On the trial, the plaintiff introduced the duly executed and recorded contract of the parties, which had beef admitted by the defendant, and introduced evidence to prove every material allegation of his petition. Mr. Avera, the president of the bank, testified as to the tender of the $5000 in cash. He further testified that the value of the land at the time of the execution of the contract did not exceed $5000, that the value of land had increased, and that the property would be worth more at the present time. The plaintiff denied having received any notice from the defendant, by mail or otherwise, in 1949, that the defendant claimed to have the right to terminate the lease and option contract, and denied that there had been any oral agreement as set up by the defendant.
The defendant testified that he mailed, by registered mail, a letter, copy of which was introduced in evidence, to the plaintiff at Roberta, R. F. D., and it was contended that he received a return card signed by W. L. Parker. He introduced the testimony of his brother, to show that mail was delivered to the store of W. L. Parker, some several miles distance from the residence of the plaintiff, and that the plaintiff sometimes received mail at the store of W. L. Parker. This witness, Cliff George, testified in part as follows: "I have seen Mr. Pearson get some [mail] in there a long time ago. I have been in there when the mailman came. I have never seen Mr. Pearson go in the store since Mr. Parker has been running that store and pick up mail or anything else. I don't think I have seen Will Buck (Pearson) in there since Parker was in there. That has been twelve years."
The defendant testified in regard to a new oral contract, as follows: "Me and Mr. Pearson re-entered an agreement that he could stay for the remaining three years of the twelve years from a year-to-year basis and harvest the peaches only. He realized and I realized at that time when we were talking that that was a new contract, and to substantiate this contract he says, 'I will give you this check for the unpaid rent to build a new contract,' and we went on that contract. That was our understanding and my understanding of it. We re-entered a new contract for the three remaining years, only for a year-to-year basis."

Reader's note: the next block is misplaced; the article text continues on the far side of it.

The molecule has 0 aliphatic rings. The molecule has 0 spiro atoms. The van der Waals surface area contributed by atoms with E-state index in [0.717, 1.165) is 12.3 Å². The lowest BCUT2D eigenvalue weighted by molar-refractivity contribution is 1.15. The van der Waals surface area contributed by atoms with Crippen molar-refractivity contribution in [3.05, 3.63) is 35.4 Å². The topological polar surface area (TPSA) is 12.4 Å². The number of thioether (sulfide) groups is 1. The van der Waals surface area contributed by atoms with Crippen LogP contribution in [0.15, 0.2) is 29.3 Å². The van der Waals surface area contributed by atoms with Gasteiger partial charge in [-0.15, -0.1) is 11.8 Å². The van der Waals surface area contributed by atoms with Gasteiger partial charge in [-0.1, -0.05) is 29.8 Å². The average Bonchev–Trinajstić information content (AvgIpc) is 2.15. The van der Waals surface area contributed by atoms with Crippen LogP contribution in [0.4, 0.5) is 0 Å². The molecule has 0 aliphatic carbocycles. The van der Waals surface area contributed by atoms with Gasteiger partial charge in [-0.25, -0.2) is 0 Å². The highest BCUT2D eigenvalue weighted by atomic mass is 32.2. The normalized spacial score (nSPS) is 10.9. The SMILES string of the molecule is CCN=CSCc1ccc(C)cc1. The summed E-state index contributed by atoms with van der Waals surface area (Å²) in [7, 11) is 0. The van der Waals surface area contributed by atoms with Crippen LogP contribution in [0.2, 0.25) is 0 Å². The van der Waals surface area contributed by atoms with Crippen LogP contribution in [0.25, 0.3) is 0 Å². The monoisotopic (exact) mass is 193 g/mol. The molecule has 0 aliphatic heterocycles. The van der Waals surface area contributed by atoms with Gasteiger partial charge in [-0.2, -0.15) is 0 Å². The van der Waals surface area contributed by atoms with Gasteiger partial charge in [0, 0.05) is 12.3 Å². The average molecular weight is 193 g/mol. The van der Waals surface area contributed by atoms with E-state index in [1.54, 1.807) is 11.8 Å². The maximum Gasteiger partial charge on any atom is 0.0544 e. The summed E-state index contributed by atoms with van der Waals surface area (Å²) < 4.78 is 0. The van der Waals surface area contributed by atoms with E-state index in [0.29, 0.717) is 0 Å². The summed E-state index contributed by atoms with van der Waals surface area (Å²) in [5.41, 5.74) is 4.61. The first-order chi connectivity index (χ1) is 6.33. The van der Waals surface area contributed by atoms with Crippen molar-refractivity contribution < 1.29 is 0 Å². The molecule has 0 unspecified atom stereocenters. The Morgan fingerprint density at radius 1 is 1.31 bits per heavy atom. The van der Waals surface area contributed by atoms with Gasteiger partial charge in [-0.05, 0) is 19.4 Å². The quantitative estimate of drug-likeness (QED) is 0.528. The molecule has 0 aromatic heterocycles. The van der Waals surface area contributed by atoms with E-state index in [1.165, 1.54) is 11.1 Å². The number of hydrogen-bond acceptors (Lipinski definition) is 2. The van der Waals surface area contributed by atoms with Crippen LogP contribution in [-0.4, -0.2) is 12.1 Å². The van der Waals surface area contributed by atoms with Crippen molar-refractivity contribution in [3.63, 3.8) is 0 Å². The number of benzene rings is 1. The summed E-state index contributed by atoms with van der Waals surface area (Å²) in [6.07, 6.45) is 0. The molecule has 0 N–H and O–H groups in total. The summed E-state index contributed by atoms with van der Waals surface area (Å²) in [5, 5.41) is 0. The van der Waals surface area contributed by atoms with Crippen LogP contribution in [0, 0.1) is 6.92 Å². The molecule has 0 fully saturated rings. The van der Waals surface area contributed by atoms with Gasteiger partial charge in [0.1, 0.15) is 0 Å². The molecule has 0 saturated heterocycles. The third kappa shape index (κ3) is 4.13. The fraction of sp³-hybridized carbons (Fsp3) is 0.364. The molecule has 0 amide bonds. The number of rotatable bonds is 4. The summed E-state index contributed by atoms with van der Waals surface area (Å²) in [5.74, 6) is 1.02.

The jury returned a verdict for the defendant. The plaintiff's motion for new trial, as amended, was overruled, and he excepts to that judgment. The defendant, by cross-bill, assigns error on the overruling of an oral motion to dismiss the petition.
The parties will be referred to in the opinion as they appeared in the trial court.
1. In ground 1 of the amended motion for new trial, the plaintiff assigns as error the following extract from a recharge by the court, at the request of the jury, as follows: "Gentlemen of the jury, the court charges you that, if part of the contract were canceled, it would all be canceled. The court construes it as a single contract."
The plaintiff contends that, under paragraph 8 of the written contract, the option agreement was in no way dependent upon the agreement for the lease of the lands. This contention of the plaintiff can not be sustained. Crawford v. Smith, 151 Ga. 18 (105 S. E. 477).
In ground 2 certain statements of the court, in a colloquy between the court and the jury, wherein the court restated certain contentions of the defendant, are attacked as error. Under the record, the court did not misconstrue or misstate the contentions of the defendant. The court might have instructed the jury that, in so far as the defendant relied upon an oral contract entered into subsequently to the written contract, the burden would be upon the defendant to establish the oral contract. There was no request to charge on the burden of proof as to the alleged oral contract. It has been held many times that a correct charge is not erroneous solely because the court did not, in connection therewith, give in charge to the jury some other correct principle of law.
In ground 3, it is, contended that the court erroneously charged the jury that a default in one of the payments of rent under the lease contract would give the defendant the right to cancel the option provision of the contract. The contract was entire, and not severable. A default in the payment of rent for the period of time provided in the contract would authorize a termination of the" option provision of the contract, as well as the lease agreement, by the defendant (lessor).